"On the mountainous border of China and Tibet in 1708, a detective must learn what a killer already knows: that empires rise and fall on the strength of the stories they tell. Li Du was an imperial librarian. Now he is an exile. Arriving in Dayan, the last Chinese town before the Tibetan border, he is surprised to find it teeming with travelers, soldiers, and merchants. All have come for a spectacle unprecedented in this remote province: an eclipse of the sun commanded by the Emperor himself. When a Jesuit astronomer is found murdered in the home of the local magistrate, blame is hastily placed on Tibetan bandits. But Li Du suspects this was no random killing. Everyone has secrets: the ambitious magistrate, the powerful consort, the bitter servant, the irreproachable secretary, the East India Company merchant, the nervous missionary, and the traveling storyteller who can't keep his own story straight. Beyond the sloping roofs and festival banners, Li Du can see the mountain pass that will take him out of China forever. He must choose whether to leave, and embrace his exile, or to stay, and investigate a murder that the town of Dayan seems all too willing to forget"--Provided by publisher.
"We all have a destiny. Finding the courage to drive past the challenges, pains, and even the shortcuts of life to the deeper purpose of living is to thrive in one's divine destiny. Most people have sensed destiny pulling them to just the right place or person. Whether it is the spouse you meet, or the children you bear, or the promotion you receive, everyone has a purpose to pursue. Sometimes it is understanding our destiny that helps us accept what on the surface appears to be failure. In Destiny, T.D. Jakes shares insight to help readers play the roles they were designed for" -- provided by publisher.
A correspondence between a 14-year-old Texas girl and a convict leads to love. A woman lawyer arranges a secret wedding and when the pregnant girl is banished from home, takes her in. The convict is a psychopath and tragedy follows when he escapes.
Endeavoring to build a life for herself in a dying early nineteenth-century New England town, Judy Rhines struggles with feelings of profound loneliness and impacts the lives of others, including Black Ruth, a freed slave.
In Miami, a plot to hijack a gambling cruise ship for ransom sends security men Thorn and Sugarman into action. The villain is a murderer who has a grudge against the ship's owners. By the author of Mean High Tide.
Devout, moralizing Grace lives with her sisters and upright parents in 1970s Idaho, with the family showing only the expected little cracks until Grace returns home from a missionary trip to Mexico and announces that she is pregnant with a child she claims to be God's. She's promptly sent with sister Jory to live on the town's border, where they create their own family while awaiting the momentous birth.
An overview of a week in the entrepreneur's life and opinions on everything from football to New York mayors accompany stories of Trump's best real estate deals and a discussion of the deal maker's art.
Charged with police brutality after a routine arrest goes wrong, Lieutenant Lindsay Boxer waits for her trial in the town of Half Moon Bay, where she discovers a link between a string of murders and a case she worked on years earlier.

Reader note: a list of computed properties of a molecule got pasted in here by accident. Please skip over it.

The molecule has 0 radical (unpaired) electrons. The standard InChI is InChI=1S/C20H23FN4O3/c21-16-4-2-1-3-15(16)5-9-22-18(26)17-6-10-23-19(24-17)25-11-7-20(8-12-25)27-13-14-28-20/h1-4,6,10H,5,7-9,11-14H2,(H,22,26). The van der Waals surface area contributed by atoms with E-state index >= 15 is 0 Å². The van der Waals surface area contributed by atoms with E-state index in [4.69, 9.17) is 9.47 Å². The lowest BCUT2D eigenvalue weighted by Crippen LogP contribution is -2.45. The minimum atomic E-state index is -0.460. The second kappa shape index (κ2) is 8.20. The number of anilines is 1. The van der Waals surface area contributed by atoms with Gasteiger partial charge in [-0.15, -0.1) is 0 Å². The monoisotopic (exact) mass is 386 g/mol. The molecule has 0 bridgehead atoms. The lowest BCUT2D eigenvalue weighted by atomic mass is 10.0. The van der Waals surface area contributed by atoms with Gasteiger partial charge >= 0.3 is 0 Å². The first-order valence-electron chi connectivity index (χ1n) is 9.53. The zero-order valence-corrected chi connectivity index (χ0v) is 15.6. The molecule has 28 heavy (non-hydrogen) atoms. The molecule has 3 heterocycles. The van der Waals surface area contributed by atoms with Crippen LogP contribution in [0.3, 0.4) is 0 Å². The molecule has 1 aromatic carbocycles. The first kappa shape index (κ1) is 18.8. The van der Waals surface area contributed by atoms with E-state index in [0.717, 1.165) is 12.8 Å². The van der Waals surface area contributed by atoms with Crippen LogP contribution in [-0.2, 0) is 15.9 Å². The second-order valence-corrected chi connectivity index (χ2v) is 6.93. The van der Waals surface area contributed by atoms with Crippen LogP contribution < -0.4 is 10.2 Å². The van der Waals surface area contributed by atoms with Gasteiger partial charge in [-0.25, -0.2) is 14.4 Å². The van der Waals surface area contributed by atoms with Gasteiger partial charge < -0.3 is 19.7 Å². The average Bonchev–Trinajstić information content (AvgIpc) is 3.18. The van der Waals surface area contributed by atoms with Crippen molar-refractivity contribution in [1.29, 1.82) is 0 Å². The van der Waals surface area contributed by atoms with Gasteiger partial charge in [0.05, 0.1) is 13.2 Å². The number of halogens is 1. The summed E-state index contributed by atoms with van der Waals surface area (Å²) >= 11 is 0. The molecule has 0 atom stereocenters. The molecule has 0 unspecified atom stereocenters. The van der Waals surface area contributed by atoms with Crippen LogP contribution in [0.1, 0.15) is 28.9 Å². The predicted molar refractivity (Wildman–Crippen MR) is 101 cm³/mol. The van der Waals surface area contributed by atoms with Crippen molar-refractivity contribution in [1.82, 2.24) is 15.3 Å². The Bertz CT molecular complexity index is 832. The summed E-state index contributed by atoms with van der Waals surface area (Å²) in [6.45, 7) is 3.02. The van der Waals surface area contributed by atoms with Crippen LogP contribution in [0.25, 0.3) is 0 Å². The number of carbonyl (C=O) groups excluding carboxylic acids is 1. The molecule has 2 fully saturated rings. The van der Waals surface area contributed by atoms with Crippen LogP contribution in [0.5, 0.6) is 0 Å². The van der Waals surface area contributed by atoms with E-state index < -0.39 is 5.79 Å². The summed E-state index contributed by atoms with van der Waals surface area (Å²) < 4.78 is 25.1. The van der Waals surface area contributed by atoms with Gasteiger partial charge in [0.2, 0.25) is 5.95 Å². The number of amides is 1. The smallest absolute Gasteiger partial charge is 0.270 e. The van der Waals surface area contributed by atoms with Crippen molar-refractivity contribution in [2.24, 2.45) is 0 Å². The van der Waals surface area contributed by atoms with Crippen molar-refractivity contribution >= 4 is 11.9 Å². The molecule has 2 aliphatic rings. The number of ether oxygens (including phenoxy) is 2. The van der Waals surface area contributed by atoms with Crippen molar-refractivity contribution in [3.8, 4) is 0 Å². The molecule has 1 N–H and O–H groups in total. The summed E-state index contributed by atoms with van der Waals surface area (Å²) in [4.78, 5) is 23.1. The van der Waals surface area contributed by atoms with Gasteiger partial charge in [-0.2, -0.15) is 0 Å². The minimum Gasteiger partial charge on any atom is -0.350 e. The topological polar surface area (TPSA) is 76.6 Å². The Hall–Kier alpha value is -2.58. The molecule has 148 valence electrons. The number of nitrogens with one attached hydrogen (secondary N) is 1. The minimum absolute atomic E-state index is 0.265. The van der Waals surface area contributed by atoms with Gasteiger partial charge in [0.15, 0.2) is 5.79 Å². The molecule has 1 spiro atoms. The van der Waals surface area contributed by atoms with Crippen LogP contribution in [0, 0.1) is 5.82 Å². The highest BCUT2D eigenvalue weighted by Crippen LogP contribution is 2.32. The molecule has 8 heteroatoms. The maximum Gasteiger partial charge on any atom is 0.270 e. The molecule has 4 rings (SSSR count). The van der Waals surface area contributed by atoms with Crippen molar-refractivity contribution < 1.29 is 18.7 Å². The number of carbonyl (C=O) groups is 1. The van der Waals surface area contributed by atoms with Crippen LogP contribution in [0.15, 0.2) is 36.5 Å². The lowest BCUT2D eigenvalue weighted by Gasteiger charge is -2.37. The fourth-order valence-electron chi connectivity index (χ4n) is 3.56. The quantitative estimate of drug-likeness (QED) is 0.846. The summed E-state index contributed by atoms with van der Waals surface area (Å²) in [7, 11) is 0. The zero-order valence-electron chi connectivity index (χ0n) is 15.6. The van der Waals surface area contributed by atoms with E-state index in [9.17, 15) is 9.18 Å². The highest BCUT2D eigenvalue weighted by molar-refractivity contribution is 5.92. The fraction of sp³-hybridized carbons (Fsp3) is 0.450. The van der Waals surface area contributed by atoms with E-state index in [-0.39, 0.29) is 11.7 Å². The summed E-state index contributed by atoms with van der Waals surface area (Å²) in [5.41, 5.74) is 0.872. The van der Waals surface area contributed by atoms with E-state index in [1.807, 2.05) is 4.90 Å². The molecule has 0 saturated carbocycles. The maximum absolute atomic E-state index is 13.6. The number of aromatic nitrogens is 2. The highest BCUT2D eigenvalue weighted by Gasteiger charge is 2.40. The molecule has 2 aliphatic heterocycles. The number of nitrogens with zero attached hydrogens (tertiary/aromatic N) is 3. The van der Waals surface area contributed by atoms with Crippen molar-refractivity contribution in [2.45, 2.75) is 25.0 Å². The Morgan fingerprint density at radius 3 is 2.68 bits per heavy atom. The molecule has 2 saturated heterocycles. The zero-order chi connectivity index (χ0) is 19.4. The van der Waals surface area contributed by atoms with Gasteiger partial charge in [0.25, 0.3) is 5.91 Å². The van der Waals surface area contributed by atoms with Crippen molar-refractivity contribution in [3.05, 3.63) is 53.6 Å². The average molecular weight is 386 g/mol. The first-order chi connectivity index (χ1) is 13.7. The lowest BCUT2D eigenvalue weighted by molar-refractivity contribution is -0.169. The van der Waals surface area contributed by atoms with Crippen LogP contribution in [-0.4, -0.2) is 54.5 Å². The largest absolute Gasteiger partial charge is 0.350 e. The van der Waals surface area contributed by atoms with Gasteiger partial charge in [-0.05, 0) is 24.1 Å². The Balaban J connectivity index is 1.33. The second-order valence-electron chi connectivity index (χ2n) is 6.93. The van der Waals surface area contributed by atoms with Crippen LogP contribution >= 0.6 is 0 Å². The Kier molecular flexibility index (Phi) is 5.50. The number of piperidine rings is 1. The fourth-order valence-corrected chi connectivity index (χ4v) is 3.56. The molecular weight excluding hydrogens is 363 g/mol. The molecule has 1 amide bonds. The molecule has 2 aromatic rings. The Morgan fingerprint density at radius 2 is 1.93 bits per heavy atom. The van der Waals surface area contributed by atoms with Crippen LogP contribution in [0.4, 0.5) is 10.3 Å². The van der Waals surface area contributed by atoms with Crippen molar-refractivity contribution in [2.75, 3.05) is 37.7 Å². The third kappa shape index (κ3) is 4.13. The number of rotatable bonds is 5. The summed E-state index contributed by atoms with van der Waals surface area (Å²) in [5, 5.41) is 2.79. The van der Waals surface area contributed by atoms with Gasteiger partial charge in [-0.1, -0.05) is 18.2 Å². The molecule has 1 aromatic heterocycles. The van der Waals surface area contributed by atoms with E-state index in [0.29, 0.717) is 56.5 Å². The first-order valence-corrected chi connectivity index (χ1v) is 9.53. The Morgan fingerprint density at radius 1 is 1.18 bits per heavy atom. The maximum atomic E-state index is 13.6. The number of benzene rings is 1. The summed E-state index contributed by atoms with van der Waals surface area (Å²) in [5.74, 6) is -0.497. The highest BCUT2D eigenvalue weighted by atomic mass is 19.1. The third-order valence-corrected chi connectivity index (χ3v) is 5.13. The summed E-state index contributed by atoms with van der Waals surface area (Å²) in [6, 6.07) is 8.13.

A celebrity chef shows her friends and family the joy of fulfillment--and manages to spice up her own life at the same time.
Caterer Goldy Schulz, temporarily shut down while her kitchen is remodeled, must cook up a quick crime-solving recipe when she makes arrangements to sell an item from her husband's collection of war memorabilia, only to have her buyer turn up suspiciously dead on the ski slopes.
"A central player in every major church-state-separation battle for decades, the Rev. Barry W. Lynn understands the complexities of this divisive issue like few others. As a long-time activist, a civil rights lawyer, and an ordained minister in the United Church of Christ, he offers a unique perspective and a wealth of experience on church-state controversies. In this lively book, he has compiled his writings from various sources to explore in depth the many ways religious extremists have attempted to erode individual liberties. The topics range from publicly-promoted prayer to efforts to undermine public education and replace it with taxpayer-subsidized vouchers for religious schools, interfering with end-of-life and reproductive rights, censorship, and belligerence directed against nonbelievers and minorities. Lynn concludes that the ultimate goal of these extremist forces--consisting mainly of the Protestant Religious Right and the Roman Catholic hierarchy--is the creation of a corporate theocracy, a decidedly undemocratic system of government in which nonconservative Christians, along with humanist, feminists, and the LGBTQ community, are relegated to second-class status in America"-- Provided by publisher.
For the first time since their children were born, empty nesters Judith and Stan Winters spent Thanksgiving without the kids, and it's looking like Christmas will be the same. Judith can't bring herself to even start decorating for the holiday; her kids always hung the first ornaments on the tree, ornaments they had made each year since they were toddlers. With Judith refusing to decorate the bare spruce tree in their living room, Stan knows something must be done. And his only hope for saving the holiday is found in a box of handmade ornaments.